Painful Memories Well Done

Wednesday, April 10, 2013

**This is going to have spoilers from some recent Dallas episodes.  If you aren't caught up to the series and you plan to watch it (and dont want the spoilers), skip this post.**

I've admited my guilty pleasure of watching the remake of Dallas.  I grew up watching the original and, for old times sake, decided to watch the new one. It's not child appropriate, so I DVR it and watch it (usually the next day from when it aired) while the kids are napping.  Peter could care less so he doesnt want to watch it with me, and it gives me a relaxing time on the couch.  On my DVR as of yesterday were 4 episodes; I hadn't watched it in 3+ weeks (it airs on Monday nights here).

The last episode I saw in real time was Ewings Unite, which ends with tragedy.  It would take too long to fill in all the details, but one character is pregnant with twins.  There is an explosion on a methane rig.  The episode ends.  Finally, I decided to watch the next episode, Guilt and Innocence, yesterday.  LOSS TRIGGER ALERT.  Clearly, this is a TV drama and what is more dramatic than a pregnant woman trapped under collapsed I-Beams.  She is rushed to the hospital only to be told, along with her estranged husband, that she has a uterine aneurism (as a result of trauma) and that her placenta is starting to pull away from the uterine wall.  The only safe option, they are told, is to repair the aneurism and abort the babies.  At this point, I'm a sobbing mess because, regardless of what happens in the series, I know this pregnancy is going to end badly.  I should have stopped watching, but I didnt.  The parents refuse the abortion and the mother makes her husband promise that, should the choice between she and the babies be made, he must try to save the babies. 

The episode continues and, of course, she has to be rushed into emergency surgery.  In spite of all of the arguments against him, the husband/father makes the decision to try and save all three of them.  The doctor comes out, finally, and tells them that she was successful... but that success could be very temporary.  Both the explosion and the surgery have done dramatic trauma to the babies and they need 4 more weeks in the womb before they can attempt to save them.  As the episode winds to a close, the unthinkable happens.  The heartbeats of both babies begin to slow and then, as the home audience watches the TOCO with the television parents, they move to zero before becoming nonexistent.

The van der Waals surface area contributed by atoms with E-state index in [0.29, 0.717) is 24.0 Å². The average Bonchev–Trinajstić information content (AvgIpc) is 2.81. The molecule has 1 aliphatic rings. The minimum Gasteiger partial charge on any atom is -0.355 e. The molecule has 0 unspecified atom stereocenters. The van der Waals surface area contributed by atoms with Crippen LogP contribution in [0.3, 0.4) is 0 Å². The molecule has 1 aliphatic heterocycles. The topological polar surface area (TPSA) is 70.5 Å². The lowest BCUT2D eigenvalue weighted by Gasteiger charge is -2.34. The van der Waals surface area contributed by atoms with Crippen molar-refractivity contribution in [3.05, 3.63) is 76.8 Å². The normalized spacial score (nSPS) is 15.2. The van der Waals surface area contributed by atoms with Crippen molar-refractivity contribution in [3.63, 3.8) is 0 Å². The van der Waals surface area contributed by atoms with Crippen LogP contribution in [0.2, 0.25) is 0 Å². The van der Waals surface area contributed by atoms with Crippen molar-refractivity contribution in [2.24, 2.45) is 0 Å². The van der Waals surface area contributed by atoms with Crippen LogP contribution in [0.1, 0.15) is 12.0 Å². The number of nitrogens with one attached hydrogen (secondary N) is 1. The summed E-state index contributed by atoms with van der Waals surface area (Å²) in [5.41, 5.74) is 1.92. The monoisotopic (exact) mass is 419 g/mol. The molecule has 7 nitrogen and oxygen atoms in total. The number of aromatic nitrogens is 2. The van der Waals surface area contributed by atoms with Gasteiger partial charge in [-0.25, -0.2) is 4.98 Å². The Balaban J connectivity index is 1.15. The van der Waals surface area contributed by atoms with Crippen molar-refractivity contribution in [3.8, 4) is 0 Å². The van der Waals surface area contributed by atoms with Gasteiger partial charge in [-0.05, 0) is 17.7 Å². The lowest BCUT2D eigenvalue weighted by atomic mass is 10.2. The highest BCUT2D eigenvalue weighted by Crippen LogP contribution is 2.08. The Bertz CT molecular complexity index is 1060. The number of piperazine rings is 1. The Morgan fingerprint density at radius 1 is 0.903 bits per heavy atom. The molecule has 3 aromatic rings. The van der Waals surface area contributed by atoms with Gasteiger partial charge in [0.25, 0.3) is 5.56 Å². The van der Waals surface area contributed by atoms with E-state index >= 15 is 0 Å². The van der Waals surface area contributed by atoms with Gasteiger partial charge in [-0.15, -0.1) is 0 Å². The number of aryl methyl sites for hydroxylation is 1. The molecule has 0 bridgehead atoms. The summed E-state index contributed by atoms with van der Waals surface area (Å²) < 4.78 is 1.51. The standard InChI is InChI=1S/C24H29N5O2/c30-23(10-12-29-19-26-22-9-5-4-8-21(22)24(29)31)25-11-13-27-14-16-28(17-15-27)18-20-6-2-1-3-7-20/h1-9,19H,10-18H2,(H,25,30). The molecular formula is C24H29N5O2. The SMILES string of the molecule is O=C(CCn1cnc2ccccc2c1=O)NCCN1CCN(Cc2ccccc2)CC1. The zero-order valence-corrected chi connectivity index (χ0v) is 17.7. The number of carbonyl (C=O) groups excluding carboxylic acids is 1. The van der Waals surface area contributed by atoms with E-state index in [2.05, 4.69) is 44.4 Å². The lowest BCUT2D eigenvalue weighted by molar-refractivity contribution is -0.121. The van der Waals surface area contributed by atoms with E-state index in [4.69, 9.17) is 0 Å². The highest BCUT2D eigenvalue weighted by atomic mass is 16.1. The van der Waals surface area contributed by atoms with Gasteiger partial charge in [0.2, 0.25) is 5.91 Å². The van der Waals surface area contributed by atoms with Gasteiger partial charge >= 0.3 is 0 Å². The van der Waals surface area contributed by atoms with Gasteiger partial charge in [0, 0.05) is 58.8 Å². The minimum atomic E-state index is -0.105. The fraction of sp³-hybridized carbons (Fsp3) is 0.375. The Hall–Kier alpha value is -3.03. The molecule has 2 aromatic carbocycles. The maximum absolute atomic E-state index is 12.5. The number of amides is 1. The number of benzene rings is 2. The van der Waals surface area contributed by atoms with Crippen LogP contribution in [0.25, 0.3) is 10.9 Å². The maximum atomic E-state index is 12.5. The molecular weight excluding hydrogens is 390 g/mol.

Cue mass sobbing in my living room.

As much as I wanted to not watch, I turned on the next episode, Let Me In, which begins with the two parents, each grieving in their own way.

And here's why I am dedicating an entire post to Dallas.  I was on the floor amazed by how well done this was.  I was amazed by the fact that they portrayed the deaths of 20 week babies and the agony that the parents were going through which, though dramatized were not nearly as over-dramatized as you'd expect (especially on a show like Dallas).  I was in awe by how well done Let Me In went into the different aspects of grief, from the emptiness and anguish to the anger.  From those not knowing what to say or do (but wanting to help) to those who just seemed to disappear from the entire thing.  It was extraordinary, I think, for a TV show to actually "get" it.  Which, in a lot of ways, makes you realize that someone writing that show "got" it.

The father begins to dismantle the nursery at his house; the mother continues putting hers together so that she can just sit in the room and remember.  This example alone shows the different ways that people can grieve and, in this case, because they are parents living apart, it gives you an idea of what could happen if they were living together with two entirely different ways to process their loss.  Ultimately, this is a TV show, so we find out that it's actually the maternal grandfather who is responsible for the explosion, so heaven only knows what cans of worms will be opened as the series continues, but still, for what this was, I thought they did a great job of bringing the loss of pregnancy and of children to the mainstream, if only for a few moments in primetime.

There's also this feeling that, subconsciously, I knew something "bad" was going to happen with a pregnant character along the same gestation as I was, so even without realizing it, I opted to not watch.  I mean, I've watched the other shows I DVR... But for whatever reason, I just didnt click on that series (normally I watch them in the order they've been recorded).  Did my subconscious just realize that, being 20ish weeks along and watching a 20w pregnant woman lose twins would be too much?  Would trigger too much?  I don't know, but I'm grateful I waited to watch them. 

1 comments:

Joanna said...

I also saw this episode this week and was pleasantly surprised that they dedicated almost an entire episode to exploring the aspect of loss...congrats to the show for a job well done. It was refreshing to see a TV character mourn her twins instead of just going on with her day.